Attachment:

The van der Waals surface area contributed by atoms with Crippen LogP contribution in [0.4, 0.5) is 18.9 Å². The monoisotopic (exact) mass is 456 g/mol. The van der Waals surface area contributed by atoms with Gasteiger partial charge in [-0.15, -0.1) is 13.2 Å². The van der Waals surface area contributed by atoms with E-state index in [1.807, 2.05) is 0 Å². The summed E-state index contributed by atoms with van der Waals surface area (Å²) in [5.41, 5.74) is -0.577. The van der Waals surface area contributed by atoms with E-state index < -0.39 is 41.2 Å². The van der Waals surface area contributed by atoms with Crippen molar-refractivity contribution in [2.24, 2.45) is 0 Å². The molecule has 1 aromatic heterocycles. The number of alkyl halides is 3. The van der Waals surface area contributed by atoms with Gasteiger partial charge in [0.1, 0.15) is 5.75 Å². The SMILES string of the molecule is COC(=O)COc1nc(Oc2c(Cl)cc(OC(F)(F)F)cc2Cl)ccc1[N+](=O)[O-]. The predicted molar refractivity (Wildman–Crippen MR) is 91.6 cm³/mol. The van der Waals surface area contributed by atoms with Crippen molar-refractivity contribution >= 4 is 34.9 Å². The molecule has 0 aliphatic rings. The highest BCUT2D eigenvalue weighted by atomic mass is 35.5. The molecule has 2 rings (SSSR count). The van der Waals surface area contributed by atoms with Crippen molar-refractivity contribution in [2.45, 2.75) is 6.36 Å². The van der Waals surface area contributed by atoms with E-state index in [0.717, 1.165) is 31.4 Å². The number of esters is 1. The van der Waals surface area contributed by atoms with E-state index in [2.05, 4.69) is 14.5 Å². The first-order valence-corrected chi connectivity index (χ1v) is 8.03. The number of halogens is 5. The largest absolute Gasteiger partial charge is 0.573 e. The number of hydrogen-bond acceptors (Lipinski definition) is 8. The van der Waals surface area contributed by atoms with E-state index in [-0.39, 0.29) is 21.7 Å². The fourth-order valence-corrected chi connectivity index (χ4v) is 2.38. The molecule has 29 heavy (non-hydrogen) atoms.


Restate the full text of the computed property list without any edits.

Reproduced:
The van der Waals surface area contributed by atoms with Crippen LogP contribution in [0.4, 0.5) is 18.9 Å². The monoisotopic (exact) mass is 456 g/mol. The van der Waals surface area contributed by atoms with Gasteiger partial charge in [-0.15, -0.1) is 13.2 Å². The van der Waals surface area contributed by atoms with E-state index in [1.807, 2.05) is 0 Å². The summed E-state index contributed by atoms with van der Waals surface area (Å²) in [5.41, 5.74) is -0.577. The van der Waals surface area contributed by atoms with E-state index < -0.39 is 41.2 Å². The van der Waals surface area contributed by atoms with Crippen molar-refractivity contribution in [2.24, 2.45) is 0 Å². The molecule has 1 aromatic heterocycles. The number of alkyl halides is 3. The van der Waals surface area contributed by atoms with Gasteiger partial charge in [0.1, 0.15) is 5.75 Å². The SMILES string of the molecule is COC(=O)COc1nc(Oc2c(Cl)cc(OC(F)(F)F)cc2Cl)ccc1[N+](=O)[O-]. The predicted molar refractivity (Wildman–Crippen MR) is 91.6 cm³/mol. The van der Waals surface area contributed by atoms with Crippen molar-refractivity contribution >= 4 is 34.9 Å². The molecule has 0 aliphatic rings. The highest BCUT2D eigenvalue weighted by atomic mass is 35.5. The molecule has 2 rings (SSSR count). The van der Waals surface area contributed by atoms with Crippen molar-refractivity contribution in [2.45, 2.75) is 6.36 Å². The van der Waals surface area contributed by atoms with E-state index in [0.717, 1.165) is 31.4 Å². The number of esters is 1. The van der Waals surface area contributed by atoms with E-state index in [2.05, 4.69) is 14.5 Å². The first-order valence-corrected chi connectivity index (χ1v) is 8.03. The number of halogens is 5. The largest absolute Gasteiger partial charge is 0.573 e. The number of hydrogen-bond acceptors (Lipinski definition) is 8. The van der Waals surface area contributed by atoms with E-state index in [-0.39, 0.29) is 21.7 Å². The fourth-order valence-corrected chi connectivity index (χ4v) is 2.38. The molecule has 29 heavy (non-hydrogen) atoms.